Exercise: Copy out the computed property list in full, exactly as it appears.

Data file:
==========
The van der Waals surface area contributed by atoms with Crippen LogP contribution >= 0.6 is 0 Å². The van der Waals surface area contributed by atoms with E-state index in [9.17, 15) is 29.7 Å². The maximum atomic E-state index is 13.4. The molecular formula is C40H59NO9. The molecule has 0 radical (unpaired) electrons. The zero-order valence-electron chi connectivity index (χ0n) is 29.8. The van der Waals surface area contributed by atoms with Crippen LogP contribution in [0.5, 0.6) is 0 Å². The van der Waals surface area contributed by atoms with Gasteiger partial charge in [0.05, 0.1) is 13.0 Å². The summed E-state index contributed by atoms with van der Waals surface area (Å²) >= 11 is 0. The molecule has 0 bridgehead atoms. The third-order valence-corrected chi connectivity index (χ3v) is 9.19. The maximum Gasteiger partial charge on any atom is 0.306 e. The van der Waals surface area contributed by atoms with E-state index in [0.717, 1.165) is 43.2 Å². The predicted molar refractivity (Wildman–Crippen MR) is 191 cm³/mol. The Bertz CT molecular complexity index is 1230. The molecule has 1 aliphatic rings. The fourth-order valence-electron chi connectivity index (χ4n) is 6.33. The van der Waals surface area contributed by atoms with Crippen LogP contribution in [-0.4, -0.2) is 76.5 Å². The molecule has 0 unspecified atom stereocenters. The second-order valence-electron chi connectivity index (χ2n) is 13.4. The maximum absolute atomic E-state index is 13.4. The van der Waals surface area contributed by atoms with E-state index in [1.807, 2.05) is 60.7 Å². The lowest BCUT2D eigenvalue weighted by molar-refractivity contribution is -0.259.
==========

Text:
The van der Waals surface area contributed by atoms with Crippen LogP contribution >= 0.6 is 0 Å². The van der Waals surface area contributed by atoms with E-state index in [9.17, 15) is 29.7 Å². The maximum atomic E-state index is 13.4. The molecular formula is C40H59NO9. The molecule has 0 radical (unpaired) electrons. The zero-order valence-electron chi connectivity index (χ0n) is 29.8. The van der Waals surface area contributed by atoms with Crippen LogP contribution in [0.5, 0.6) is 0 Å². The van der Waals surface area contributed by atoms with Gasteiger partial charge in [0.05, 0.1) is 13.0 Å². The summed E-state index contributed by atoms with van der Waals surface area (Å²) >= 11 is 0. The molecule has 0 bridgehead atoms. The third-order valence-corrected chi connectivity index (χ3v) is 9.19. The maximum Gasteiger partial charge on any atom is 0.306 e. The van der Waals surface area contributed by atoms with E-state index in [0.717, 1.165) is 43.2 Å². The predicted molar refractivity (Wildman–Crippen MR) is 191 cm³/mol. The Bertz CT molecular complexity index is 1230. The molecule has 1 aliphatic rings. The fourth-order valence-electron chi connectivity index (χ4n) is 6.33. The van der Waals surface area contributed by atoms with Crippen LogP contribution in [-0.4, -0.2) is 76.5 Å². The molecule has 0 unspecified atom stereocenters. The second-order valence-electron chi connectivity index (χ2n) is 13.4. The maximum absolute atomic E-state index is 13.4. The van der Waals surface area contributed by atoms with E-state index in [1.807, 2.05) is 60.7 Å². The lowest BCUT2D eigenvalue weighted by molar-refractivity contribution is -0.259.